By BONNIE BAILEY
Emotions ran high at a public debate regarding water fluoridation in Jonesborough on Thursday, July 6.
About 20 citizens of Jonesborough and surrounding areas attended the hour-long meeting, which began at 6:30 p.m. at the Jonesborough Senior Center, to debate the decision to no longer add fluoride to the Jonesborough water supply.
In February, the Jonesborough Board of Mayor and Aldermen voted 3-1 to discontinue fluoride additives in the water, but that decision has been met with opposition from members of the community, some of which are calling for another vote or a reversal of the decision.
Allen Burleson, a local dentist, has even started an online petition, along with other local medical professionals, aimed at keeping fluoridated water.
In response to such opposition, Ron Myers and other residents who support the BMA’s decision organized a public debate to encourage more discourse on the topic, urging residents on both sides of the issue to attend.
“I think it was very productive,” Myers, a retired industrial engineer, said. “I think we got both sides of the issue discussed very well.”
The debate, which became tense at times, focused on the pros and cons of fluoridated water in the community. Several fluoridation supporters discussed the health benefits, citing the importance of fluoride in helping to prevent cavities, which supporters said is especially important in poverty-stricken areas where dental care may not be feasible for residents.
Mary Anne Snyder-Sowers, a strong supporter of water fluoridation and the daughter of an area dentist, expressed disbelief at the BMA’s decision.
“The CDC considers the reduction of tooth decay from fluoridation to be one of the top public health achievements of the twentieth century,” Snyder-Sowers said. “I don’t understand why when something is working… why do we want to break it?”
Local dentist Lon Reed agreed, saying he believed it was “wrong-headed” to remove properly adjusted fluoride from the water.
“I think you’re going to hurt children,” Reed said, “and you’re going to hurt adults.”
Reed said he attended a meeting before the vote with the purpose of addressing the BMA and was disappointed that he wasn’t allowed to speak due to not arriving in time to sign up.
“I sat through the whole meeting and the mayor denied me the floor,” Reed said. “I’m very disappointed in that because they allowed people outside the community… to take the floor and spend an inordinate amount of time.”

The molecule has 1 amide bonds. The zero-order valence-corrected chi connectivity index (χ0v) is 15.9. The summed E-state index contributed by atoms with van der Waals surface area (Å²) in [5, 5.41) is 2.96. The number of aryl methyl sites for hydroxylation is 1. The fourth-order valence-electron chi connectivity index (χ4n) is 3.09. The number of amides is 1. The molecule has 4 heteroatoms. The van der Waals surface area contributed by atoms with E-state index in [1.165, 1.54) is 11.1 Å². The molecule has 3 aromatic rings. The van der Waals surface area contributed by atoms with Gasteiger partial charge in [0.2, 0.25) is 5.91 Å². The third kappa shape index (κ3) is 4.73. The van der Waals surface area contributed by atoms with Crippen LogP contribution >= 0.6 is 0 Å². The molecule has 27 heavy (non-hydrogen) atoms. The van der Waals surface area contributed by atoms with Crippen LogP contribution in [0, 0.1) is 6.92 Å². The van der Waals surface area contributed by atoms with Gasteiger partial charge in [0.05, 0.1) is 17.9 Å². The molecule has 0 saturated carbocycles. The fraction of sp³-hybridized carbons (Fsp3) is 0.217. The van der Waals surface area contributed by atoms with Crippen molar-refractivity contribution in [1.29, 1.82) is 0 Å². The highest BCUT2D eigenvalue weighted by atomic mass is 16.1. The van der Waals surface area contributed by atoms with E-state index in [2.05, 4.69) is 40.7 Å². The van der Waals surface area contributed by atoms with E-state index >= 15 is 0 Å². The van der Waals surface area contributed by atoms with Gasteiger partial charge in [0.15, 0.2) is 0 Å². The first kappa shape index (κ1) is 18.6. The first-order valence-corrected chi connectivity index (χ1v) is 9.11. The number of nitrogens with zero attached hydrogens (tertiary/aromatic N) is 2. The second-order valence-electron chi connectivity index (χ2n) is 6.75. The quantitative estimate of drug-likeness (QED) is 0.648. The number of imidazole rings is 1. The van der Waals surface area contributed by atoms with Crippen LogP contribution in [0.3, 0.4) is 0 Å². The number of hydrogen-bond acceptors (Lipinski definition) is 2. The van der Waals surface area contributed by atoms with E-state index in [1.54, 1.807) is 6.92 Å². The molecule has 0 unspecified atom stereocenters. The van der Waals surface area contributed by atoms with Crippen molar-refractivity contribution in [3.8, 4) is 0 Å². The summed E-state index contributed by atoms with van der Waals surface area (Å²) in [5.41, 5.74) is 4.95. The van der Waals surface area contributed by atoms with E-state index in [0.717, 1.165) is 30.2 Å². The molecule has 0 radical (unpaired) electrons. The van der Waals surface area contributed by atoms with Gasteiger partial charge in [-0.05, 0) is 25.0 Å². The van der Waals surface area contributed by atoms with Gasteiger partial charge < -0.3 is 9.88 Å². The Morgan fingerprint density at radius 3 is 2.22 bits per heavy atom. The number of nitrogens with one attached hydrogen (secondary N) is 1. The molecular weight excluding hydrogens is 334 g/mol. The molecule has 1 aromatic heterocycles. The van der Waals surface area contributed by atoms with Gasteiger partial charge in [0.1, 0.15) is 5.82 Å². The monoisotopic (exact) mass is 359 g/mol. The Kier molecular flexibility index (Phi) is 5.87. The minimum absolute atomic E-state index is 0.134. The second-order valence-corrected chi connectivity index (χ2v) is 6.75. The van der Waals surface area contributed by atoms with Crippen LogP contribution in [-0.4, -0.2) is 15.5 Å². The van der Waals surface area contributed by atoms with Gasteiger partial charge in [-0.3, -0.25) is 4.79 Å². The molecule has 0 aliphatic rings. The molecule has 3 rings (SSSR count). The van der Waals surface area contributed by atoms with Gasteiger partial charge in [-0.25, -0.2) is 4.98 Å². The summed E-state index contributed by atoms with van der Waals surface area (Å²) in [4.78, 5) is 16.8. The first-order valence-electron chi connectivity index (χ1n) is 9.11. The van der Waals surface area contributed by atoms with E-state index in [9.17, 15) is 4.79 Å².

Another attendee admitted to a change of heart after attending the same meeting about water fluoridation last year.
“I almost had an attitude that we should take fluoride out of the water, and I was totally impressed that every single medical person who stood up and spoke about keeping fluoride in the water was passionate… and was very concerned about the children in this area,” Ed Wolff, a retired pastor, said. “When I left I had a totally different attitude.”
Those opposing water fluoridation, and who approve of the board’s decision to remove fluoride, focused their arguments on the rights of the individual, pointing out that residents should get to choose what medications they ingest.
“To me when you start force-medicating the water supply, and you don’t have a choice whether you are medicated or not. To me that’s un-American,” Myers said. “That’s like a third-world dictatorship.”
Myers and others opposing fluoridation also voiced concern over ingesting or bathing in fluoridated water due to health reasons.
“I’m really concerned about the material they choose to fluoridate the water with… which has a bunch of contaminants in it that shouldn’t be in there, like arsenic,” Myers said, “which is a known human carcinogen.”
Myers has spent about 15 years researching the topic of water fluoridation. He became interested in the subject when his wife was diagnosed with an underactive thyroid. Myers said his research suggests an underactive thyroid may be attributed to fluoridated water.
In addition, Myers said the argument for keeping fluoride in the water supply to help prevent cavities doesn’t address the real issue.
“Instead of focusing on the water…. why not address the real cause of the problem,” he said, “which is too much sugar consumption?”
Myers, who grew up in Jonesborough, is currently a resident of Johnson City, and he hopes to address the issue of water contaminants and fluoridation in Johnson City after the fluoride issue in Jonesborough is settled.